As far back as I can remember, I’ve always been a procrastinator! I’m that person who wrote her Master’s dissertation in 3 agonising days… And as painful as that experience was, it really didn’t teach me anything because to this day I continue to avoid tasks at hand for as long as possible until the deadline is so close that I really need to race to it. And each time I submit my application 1 minute before the submission window is closed, I ask myself: “Ria, why are you like this?”

To some extent, such mentality comes from the fact that I know pretty well how long it takes me to do certain things. If I’m confident that I can avoid working hard for a definite amount of time without serious consequences, why bother starting sooner? And if things suddenly do take longer than expected, then a sprint to the finish line can almost be like a spontaneous adventure. This is another reason for my constant procrastination until the very last moment because, as much as I hate to admit it, I’m that type of a person who really thrives under pressure.

Even though it can be understandable why I might wish to avoid working on something as boring as a 25,000-word dissertation, recently I started noticing that even with the most exciting of projects, I can still be slow and reluctant to get them done unless I have a deadline in front of me which isn’t self-imposed. For a while, I thought it was just pure laziness and I felt bad that I’ve taken my love for procrastination to a whole new level. However, upon further reflection, I’ve come to realise that such behaviour is probably quite unusual for a super bubbly and enthusiastic person like me, and there must be something else to it. I’ve decided to dig deeper and figure out what it is that sometimes prevents me from doing the things I love the most. After finishing with soul-searching, I’ve discovered that it’s mainly the 3 particular mindsets that keep triggering my most unproductive behaviour. I thought I’d share my revelations with you in case you find them helpful or, perhaps, notice that your brain falls into the same traps.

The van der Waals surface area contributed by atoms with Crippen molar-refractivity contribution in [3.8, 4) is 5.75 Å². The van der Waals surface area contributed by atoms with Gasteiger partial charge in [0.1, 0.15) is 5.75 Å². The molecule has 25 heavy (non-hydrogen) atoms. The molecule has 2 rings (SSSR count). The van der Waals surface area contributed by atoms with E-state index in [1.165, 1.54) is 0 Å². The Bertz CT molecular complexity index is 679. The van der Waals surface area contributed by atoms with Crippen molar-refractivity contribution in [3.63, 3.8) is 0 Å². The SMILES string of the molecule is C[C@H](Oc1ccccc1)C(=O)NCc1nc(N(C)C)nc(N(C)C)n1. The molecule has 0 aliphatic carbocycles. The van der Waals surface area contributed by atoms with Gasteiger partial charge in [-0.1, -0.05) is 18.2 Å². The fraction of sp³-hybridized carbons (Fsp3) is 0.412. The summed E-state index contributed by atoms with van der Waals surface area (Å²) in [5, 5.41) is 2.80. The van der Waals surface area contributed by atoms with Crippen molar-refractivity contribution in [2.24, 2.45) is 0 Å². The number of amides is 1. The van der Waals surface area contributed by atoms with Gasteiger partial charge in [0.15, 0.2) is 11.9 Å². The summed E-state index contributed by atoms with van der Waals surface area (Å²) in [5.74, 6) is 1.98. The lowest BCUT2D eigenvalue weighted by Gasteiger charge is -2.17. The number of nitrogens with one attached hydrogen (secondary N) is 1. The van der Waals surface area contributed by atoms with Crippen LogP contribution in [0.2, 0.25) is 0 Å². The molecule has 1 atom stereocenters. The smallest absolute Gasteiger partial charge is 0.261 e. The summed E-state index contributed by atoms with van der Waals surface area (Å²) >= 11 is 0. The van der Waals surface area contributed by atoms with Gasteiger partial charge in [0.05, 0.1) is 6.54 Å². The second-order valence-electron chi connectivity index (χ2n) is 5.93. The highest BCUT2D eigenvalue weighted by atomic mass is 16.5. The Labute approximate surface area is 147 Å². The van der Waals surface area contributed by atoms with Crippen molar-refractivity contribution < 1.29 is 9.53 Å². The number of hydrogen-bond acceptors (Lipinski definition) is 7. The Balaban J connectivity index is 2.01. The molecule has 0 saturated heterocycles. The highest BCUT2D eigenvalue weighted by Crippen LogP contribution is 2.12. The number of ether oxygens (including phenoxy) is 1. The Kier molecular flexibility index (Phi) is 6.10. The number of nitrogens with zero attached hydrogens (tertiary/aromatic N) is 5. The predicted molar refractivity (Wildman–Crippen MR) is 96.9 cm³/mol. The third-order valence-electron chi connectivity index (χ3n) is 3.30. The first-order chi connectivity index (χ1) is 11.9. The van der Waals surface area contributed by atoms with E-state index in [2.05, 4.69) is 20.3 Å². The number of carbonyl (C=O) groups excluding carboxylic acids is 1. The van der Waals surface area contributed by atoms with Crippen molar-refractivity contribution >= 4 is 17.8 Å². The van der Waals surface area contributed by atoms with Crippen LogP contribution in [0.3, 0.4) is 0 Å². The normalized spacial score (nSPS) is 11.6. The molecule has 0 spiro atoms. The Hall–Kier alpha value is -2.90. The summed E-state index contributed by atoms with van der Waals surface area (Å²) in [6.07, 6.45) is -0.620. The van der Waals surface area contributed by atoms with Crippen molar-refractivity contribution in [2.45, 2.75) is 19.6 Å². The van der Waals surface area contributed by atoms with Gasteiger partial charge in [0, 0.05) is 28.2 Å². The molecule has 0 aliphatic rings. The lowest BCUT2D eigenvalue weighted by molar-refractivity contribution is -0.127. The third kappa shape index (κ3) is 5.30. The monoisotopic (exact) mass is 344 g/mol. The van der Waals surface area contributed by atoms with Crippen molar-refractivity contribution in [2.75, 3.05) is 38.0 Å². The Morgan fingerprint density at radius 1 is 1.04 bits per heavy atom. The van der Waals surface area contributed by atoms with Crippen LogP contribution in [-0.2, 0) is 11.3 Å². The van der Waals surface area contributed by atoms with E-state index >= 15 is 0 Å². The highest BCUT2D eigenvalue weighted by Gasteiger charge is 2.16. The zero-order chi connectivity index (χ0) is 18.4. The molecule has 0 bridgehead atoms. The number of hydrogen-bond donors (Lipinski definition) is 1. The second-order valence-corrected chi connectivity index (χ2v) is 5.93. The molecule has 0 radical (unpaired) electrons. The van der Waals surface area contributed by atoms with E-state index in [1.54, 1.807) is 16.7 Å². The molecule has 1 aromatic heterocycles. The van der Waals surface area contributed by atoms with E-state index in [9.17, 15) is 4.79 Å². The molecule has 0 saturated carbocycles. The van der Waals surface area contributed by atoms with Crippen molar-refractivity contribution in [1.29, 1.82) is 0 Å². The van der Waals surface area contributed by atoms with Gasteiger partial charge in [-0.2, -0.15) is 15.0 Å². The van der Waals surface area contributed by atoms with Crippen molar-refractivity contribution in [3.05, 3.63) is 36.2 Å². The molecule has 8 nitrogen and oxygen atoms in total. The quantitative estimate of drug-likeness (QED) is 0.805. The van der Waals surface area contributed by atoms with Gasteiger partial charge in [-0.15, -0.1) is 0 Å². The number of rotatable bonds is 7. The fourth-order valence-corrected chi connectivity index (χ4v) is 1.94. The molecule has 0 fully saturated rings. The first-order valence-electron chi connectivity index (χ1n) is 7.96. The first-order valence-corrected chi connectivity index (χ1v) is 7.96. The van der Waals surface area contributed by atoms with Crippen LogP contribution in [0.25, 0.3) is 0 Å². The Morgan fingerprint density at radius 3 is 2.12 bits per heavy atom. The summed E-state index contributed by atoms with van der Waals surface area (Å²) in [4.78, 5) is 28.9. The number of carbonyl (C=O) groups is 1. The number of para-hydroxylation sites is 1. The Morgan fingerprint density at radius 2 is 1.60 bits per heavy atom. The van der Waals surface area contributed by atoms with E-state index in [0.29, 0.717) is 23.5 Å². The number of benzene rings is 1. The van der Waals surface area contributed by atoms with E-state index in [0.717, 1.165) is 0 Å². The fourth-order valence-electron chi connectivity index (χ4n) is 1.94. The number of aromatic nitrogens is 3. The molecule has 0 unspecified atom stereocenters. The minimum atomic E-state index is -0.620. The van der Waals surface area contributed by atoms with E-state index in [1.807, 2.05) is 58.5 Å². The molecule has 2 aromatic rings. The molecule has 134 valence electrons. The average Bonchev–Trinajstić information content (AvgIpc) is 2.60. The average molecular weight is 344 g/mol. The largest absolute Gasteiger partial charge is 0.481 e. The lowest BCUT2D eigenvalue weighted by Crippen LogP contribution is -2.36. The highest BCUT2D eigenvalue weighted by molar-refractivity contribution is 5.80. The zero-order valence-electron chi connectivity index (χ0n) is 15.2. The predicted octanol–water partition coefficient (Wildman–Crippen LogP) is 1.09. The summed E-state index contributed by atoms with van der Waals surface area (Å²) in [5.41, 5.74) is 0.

Photo by Jamie McNamee

Too. Much. On. 

Sometimes when I have a lot to do, I feel like it’s just too much for me and I don’t want to do anything at all… This is probably very illogical but I definitely notice that when my to-do list looks like a gigantic monstrosity and the time on the clock shows 8 PM, all of my productivity goes out the window. Instead of working harder in a short period of time that I have, I start wasting my time procrastinating. I feel anxious about the amount of work and worried that I won’t get it done on time. Simultaneously, I become easily distracted and feel reluctant to crack on with the tasks. This is of course if the official submission deadline is not set for 10 PM and I don’t feel like I’m about to have a panic attack.

For a while, I kept calling myself lazy and gave endless promises that I’d do better the following day. However, when I finally decided to address the root of the problem, it became obvious that I use procrastination as a crutch to help me deal with anxious thoughts. As I know in advance that my to-do list will only be growing, it makes me feel defeated that regardless of ticking off a few points, by the end of the evening it will seem like I haven’t progressed at all. This creates a perception like I have to go into a battle knowing that I’m going to lose it. Such negative thinking can be quite difficult to overcome! And even though fighting with dignity regardless of the outcome would be a much-prefered option, sometimes it feels easier not to go to the battle at all… And that’s when my procrastination levels go through the roof!